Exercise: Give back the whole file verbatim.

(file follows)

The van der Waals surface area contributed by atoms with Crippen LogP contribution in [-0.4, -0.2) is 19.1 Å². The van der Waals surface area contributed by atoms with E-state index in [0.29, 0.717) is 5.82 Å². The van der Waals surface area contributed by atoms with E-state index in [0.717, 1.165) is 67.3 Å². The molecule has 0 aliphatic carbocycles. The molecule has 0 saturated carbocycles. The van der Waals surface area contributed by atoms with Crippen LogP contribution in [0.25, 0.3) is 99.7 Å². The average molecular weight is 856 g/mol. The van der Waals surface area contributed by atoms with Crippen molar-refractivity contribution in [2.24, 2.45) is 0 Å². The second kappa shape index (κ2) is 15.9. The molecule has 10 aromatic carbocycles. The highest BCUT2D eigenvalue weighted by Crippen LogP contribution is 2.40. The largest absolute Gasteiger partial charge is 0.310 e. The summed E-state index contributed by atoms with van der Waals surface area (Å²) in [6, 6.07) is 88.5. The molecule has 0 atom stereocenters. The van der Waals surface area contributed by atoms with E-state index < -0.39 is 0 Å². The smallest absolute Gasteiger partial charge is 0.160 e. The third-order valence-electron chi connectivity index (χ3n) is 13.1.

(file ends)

The van der Waals surface area contributed by atoms with Crippen LogP contribution in [-0.4, -0.2) is 19.1 Å². The van der Waals surface area contributed by atoms with E-state index in [0.29, 0.717) is 5.82 Å². The van der Waals surface area contributed by atoms with E-state index in [0.717, 1.165) is 67.3 Å². The molecule has 0 aliphatic carbocycles. The molecule has 0 saturated carbocycles. The van der Waals surface area contributed by atoms with Crippen LogP contribution in [0.25, 0.3) is 99.7 Å². The average molecular weight is 856 g/mol. The van der Waals surface area contributed by atoms with Crippen molar-refractivity contribution in [2.24, 2.45) is 0 Å². The second kappa shape index (κ2) is 15.9. The molecule has 10 aromatic carbocycles. The highest BCUT2D eigenvalue weighted by Crippen LogP contribution is 2.40. The largest absolute Gasteiger partial charge is 0.310 e. The summed E-state index contributed by atoms with van der Waals surface area (Å²) in [6, 6.07) is 88.5. The molecule has 0 atom stereocenters. The van der Waals surface area contributed by atoms with E-state index < -0.39 is 0 Å². The smallest absolute Gasteiger partial charge is 0.160 e. The third-order valence-electron chi connectivity index (χ3n) is 13.1.